In determining disability, the Commissioner, through the ALJ, works through a five-step sequential evaluation process.[1] The burden rests upon plaintiff throughout the first four steps of this five-step process to prove disability, and if plaintiff is successful in sustaining his burden at each of the first four levels, then the burden shifts to the Commissioner at step five.[2] First, plaintiff must prove he is not currently engaged in substantial gainful activity.[3] Second, plaintiff must prove his impairment is "severe" in that it "significantly limits [his] physical or mental ability to do basic work activities...."[4] At step three the ALJ must conclude plaintiff is disabled if he proves that his impairments meet or are medically equivalent to one of the impairments listed at 20 C.F.R. Part 404, Subpart P, App. 1, §§ 1.00-114.09 (2010).[5] If plaintiff does not meet this burden, at step four he must prove that he is incapable of meeting the physical and mental demands of his past relevant work.[6] At step five, the burden shifts to the Commissioner to prove, considering plaintiff's residual functional capacity, age, education and past work experience, that he is capable of performing other work.[7] If the Commissioner proves other work exists which plaintiff can perform, plaintiff is given the chance to prove that he cannot, in fact, perform that work.[8]

The court considers on appeal whether the Commissioner's final decision is supported by substantial evidence and whether the Commissioner used the correct legal standard. Crowley v. Apfel, 197 F.3d 194, 196 (5th Cir. 1999), citing Austin v. Shalala, 994 F.2d 1170 (5th Cir. 1993); Villa v. Sullivan, 895 F.2d 1019, 1021 (5th Cir. 1990). The court has the responsibility to scrutinize the entire record to determine whether the ALJ's decision was supported by substantial evidence and whether the proper legal standards were applied in reviewing the claim. Ransom v. Heckler, 715 F.2d 989, 992 (5th Cir. 1983). The court has limited power of review and may not reweigh the evidence or substitute its judgment for that of the Commissioner, [9] even if it finds that the evidence leans against the Commissioner's decision.[10] The Fifth Circuit has held that substantial evidence is "more than a scintilla, less than a preponderance, and is such relevant evidence as a reasonable mind might accept as adequate to support a conclusion." Crowley v. Apfel, 197 F.3d 194, 197 (5th Cir. 1999) (citation omitted). Conflicts in the evidence are for the Commissioner to decide, and if there is substantial evidence to support the decision, it must be affirmed even if there is evidence on the other side. Selders v. Sullivan, 914 F.2d 614, 617 (5th Cir. 1990). The court's inquiry is whether the record, as a whole, provides sufficient evidence that would allow a reasonable mind to accept the conclusions of the ALJ. Richardson v. Perales, 402 U.S. 389, 401 (1971). "If supported by substantial evidence, the decision of the [Commissioner] is conclusive and must be affirmed." Paul v. Shalala, 29 F.3d 208, 210 (5th Cir. 1994), citing Richardson v. Perales, 402 U.S. 389, 390, 28 L.Ed.2d 842 (1971).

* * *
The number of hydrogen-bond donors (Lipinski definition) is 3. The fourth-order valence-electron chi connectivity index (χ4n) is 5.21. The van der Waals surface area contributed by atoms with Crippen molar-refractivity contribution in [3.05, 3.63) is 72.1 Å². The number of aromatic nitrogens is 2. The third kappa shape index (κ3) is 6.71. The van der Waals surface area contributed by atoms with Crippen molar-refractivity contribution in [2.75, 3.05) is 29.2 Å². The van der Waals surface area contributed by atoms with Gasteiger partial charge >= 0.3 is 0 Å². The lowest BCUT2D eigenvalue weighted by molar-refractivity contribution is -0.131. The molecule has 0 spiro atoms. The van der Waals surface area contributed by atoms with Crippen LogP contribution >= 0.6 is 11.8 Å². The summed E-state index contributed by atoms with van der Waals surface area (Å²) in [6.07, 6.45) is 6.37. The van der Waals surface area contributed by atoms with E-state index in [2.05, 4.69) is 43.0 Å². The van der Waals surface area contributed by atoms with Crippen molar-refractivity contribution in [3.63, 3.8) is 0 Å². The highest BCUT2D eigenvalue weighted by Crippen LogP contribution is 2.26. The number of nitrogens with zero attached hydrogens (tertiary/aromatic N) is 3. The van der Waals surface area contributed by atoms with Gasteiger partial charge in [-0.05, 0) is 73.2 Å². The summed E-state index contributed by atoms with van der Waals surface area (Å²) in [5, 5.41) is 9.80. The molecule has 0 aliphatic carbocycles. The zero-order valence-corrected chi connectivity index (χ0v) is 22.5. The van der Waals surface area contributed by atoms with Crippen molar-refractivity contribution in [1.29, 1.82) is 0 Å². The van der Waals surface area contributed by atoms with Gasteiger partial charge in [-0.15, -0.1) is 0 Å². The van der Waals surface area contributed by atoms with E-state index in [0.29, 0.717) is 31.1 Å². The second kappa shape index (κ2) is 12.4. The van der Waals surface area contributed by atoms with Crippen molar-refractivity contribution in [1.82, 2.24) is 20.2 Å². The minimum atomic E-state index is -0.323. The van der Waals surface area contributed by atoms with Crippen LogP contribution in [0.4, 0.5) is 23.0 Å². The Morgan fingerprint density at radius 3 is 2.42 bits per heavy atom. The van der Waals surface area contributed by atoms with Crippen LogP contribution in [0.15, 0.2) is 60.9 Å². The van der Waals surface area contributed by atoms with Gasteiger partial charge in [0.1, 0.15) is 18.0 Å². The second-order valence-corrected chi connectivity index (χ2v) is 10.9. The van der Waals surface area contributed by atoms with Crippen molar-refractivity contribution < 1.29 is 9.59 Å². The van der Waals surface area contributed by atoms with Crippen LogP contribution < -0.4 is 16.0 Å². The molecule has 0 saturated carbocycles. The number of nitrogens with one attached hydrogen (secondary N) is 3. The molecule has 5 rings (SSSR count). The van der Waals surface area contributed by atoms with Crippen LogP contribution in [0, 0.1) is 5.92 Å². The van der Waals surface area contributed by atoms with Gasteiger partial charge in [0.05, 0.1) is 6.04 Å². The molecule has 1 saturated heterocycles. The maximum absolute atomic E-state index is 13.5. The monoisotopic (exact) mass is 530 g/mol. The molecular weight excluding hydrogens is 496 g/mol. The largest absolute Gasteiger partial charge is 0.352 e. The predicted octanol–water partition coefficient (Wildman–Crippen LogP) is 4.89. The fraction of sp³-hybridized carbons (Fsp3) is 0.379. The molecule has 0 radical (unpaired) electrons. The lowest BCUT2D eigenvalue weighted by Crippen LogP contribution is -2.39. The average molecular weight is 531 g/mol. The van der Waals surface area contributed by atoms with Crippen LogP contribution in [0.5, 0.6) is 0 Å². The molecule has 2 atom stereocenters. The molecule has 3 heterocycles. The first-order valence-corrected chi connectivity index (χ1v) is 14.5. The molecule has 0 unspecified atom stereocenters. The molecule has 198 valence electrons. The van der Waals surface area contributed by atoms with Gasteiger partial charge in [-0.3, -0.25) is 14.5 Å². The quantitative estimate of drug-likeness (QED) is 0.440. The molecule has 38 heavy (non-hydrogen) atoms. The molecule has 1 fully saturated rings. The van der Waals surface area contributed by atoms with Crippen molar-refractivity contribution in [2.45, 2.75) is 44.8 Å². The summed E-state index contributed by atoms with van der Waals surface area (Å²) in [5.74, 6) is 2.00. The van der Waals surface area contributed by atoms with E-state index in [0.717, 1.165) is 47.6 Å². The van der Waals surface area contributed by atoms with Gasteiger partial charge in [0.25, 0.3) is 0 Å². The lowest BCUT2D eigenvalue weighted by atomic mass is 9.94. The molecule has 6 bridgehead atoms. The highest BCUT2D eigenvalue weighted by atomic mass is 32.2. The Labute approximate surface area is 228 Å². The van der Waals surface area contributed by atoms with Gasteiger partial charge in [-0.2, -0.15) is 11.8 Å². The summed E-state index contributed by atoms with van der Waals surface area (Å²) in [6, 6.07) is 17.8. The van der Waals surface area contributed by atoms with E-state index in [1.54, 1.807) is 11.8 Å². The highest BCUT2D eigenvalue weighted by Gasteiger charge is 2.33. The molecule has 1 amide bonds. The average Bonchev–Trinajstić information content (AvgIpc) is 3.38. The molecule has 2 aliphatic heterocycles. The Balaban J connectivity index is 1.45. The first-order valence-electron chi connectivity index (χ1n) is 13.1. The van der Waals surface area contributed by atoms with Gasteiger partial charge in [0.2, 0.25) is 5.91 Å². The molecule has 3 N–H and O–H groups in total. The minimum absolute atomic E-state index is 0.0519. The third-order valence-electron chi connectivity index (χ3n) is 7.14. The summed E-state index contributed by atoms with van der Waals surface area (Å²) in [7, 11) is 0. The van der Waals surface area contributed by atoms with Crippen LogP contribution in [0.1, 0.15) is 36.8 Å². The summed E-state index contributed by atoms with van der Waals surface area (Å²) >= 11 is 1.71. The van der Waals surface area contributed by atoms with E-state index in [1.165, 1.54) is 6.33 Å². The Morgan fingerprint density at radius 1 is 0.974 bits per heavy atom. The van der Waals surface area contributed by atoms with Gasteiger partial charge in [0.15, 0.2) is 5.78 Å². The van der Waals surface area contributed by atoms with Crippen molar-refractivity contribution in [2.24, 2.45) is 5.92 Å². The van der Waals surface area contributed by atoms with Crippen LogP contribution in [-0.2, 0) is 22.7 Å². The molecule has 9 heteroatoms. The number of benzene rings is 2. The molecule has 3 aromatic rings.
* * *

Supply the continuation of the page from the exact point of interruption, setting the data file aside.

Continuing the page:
A. Whether the ALJ properly considered the credibility of plaintiff, his sister and friend.

Plaintiff contends that the ALJ improperly afforded little weight to his allegations and complaints, as well as the statements or testimony of his sister and his friend. Docket 19, p. 17-23. As to plaintiff's credibility specifically, the plaintiff asserts that the ALJ improperly considered the records from examining consultative medical providers Drs. Buck and Politi regarding his ability to drive and his consumption of alcohol. Id. at 17-18. The ALJ noted that plaintiff "testified at the hearing that he had not driven in months and that he only moved vehicles in the yard when necessary. The claimant reported to Dr. Politi, who examined the claimant less than a month prior to the hearing, that he could drive somewhat but not a lot." Docket 13, p. 27. Similarly, plaintiff testified at the hearing that he "had no more than one drink of alcohol in the last two years, " but "reported to Dr. Politi less than a month prior to the hearing that he continued to use alcohol occasionally." Id. During his examination, plaintiff told Dr. Buck that he had not consumed alcohol in three months.

The inconsistent testimony regarding alcohol usage and driving were only two examples of inconsistent testimony the ALJ relied upon when concluding that plaintiff was not credible. She also considered and throughly reviewed his medical records and found a lack of objective findings to support his significant complaints. Docket 13, p. 26. For instance, despite alleging disability beginning on June 1, 2005, plaintiff did not receive treatment prior to May 2010 and that was for court ordered alcohol abuse. The Commissioner responds that the ALJ properly noted plaintiff's appearance and demeanor at the hearing and considered it in conjunction with other factors in evaluating the plaintiff's credibility. Docket 20, p. 9. In her opinion, the ALJ noted that